Monogenic diabetes – an unappreciated problem among physicians

Elżbieta Niechciał, Bogda Skowrońska, Anna Gertig-Kolasa, Izabela Krzyśko, Piotr Fichna

Abstract


Monogenic diabetes results from one or more mutations in a single gene. It is a relatively rare genetic condition, therefore, it was frequently unappreciated among clinicians. Consequently, monogenic diabetes is misdiagnosed as type 1 diabetes or type 2 diabetes. Such misclassification leads to an inappropriate treatment, often inconvenient for the patients, such as insulin injections with their permanent glycemic control. The correct diagnosis may completely change previous methods of treatment. Patients diagnosed with GCK mutations may be completely treated with adequate diet. HNF1A/HNF4A affected patients are extremely sensitive to low dose sulphonylureas. Moreover, the exact diagnosis has an impact on patients’ relatives. Mostly, misdiagnosing of monogenic diabetes is caused by its rare occurrence and insufficient training in this area among physicians. According to different studies it may comprise 1–4% of all cases of diabetes. The aim of this article is to emphasize that despite the fact that monogenic diabetes is an uncommon disease, it should always be considered in cases of diabetes with unusual course.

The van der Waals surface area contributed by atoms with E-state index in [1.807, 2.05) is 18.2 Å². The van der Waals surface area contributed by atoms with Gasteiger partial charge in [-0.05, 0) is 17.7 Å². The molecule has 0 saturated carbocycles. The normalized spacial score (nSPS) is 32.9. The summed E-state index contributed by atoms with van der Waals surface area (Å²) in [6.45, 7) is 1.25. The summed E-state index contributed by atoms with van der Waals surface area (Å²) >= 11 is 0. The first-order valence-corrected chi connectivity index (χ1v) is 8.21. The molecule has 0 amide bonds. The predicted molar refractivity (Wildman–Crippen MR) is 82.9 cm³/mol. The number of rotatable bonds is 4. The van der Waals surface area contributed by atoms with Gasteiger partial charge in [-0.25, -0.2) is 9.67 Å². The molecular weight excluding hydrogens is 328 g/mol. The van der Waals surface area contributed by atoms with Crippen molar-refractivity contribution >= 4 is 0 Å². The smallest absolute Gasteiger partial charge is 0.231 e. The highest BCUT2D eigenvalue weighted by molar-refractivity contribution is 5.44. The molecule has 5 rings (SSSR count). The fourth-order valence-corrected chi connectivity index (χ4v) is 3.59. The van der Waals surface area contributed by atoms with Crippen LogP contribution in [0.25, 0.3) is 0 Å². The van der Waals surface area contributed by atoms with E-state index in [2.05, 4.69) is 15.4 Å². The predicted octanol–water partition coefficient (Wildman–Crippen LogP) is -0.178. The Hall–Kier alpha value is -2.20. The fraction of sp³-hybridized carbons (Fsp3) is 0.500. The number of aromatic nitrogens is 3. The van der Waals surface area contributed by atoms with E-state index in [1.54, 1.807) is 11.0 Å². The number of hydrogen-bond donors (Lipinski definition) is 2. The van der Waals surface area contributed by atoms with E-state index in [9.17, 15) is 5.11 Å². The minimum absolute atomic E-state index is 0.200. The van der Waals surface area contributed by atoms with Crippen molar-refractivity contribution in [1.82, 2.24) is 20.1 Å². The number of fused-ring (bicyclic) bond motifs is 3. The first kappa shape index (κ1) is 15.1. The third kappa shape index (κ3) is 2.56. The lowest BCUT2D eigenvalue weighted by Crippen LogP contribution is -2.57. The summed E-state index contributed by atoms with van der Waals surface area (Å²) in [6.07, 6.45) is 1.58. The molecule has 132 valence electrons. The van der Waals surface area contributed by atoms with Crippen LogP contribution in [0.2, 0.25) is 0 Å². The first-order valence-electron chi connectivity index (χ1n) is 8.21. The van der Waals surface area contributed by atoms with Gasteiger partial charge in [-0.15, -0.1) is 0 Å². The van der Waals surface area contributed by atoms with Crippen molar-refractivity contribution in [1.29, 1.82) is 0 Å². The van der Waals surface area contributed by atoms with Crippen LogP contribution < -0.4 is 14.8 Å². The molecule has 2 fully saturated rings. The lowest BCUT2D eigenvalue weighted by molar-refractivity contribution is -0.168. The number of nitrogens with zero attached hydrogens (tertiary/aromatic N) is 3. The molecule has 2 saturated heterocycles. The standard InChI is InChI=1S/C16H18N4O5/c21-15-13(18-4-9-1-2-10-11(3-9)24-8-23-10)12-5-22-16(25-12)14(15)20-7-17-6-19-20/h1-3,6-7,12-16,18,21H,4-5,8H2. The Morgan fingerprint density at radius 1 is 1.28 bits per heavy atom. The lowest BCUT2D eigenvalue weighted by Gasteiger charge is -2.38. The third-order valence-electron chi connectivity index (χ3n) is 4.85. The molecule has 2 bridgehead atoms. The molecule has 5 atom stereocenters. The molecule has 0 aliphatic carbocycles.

Keywords


monogenic diabetes; prevalence; diagnosis; treatment

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References


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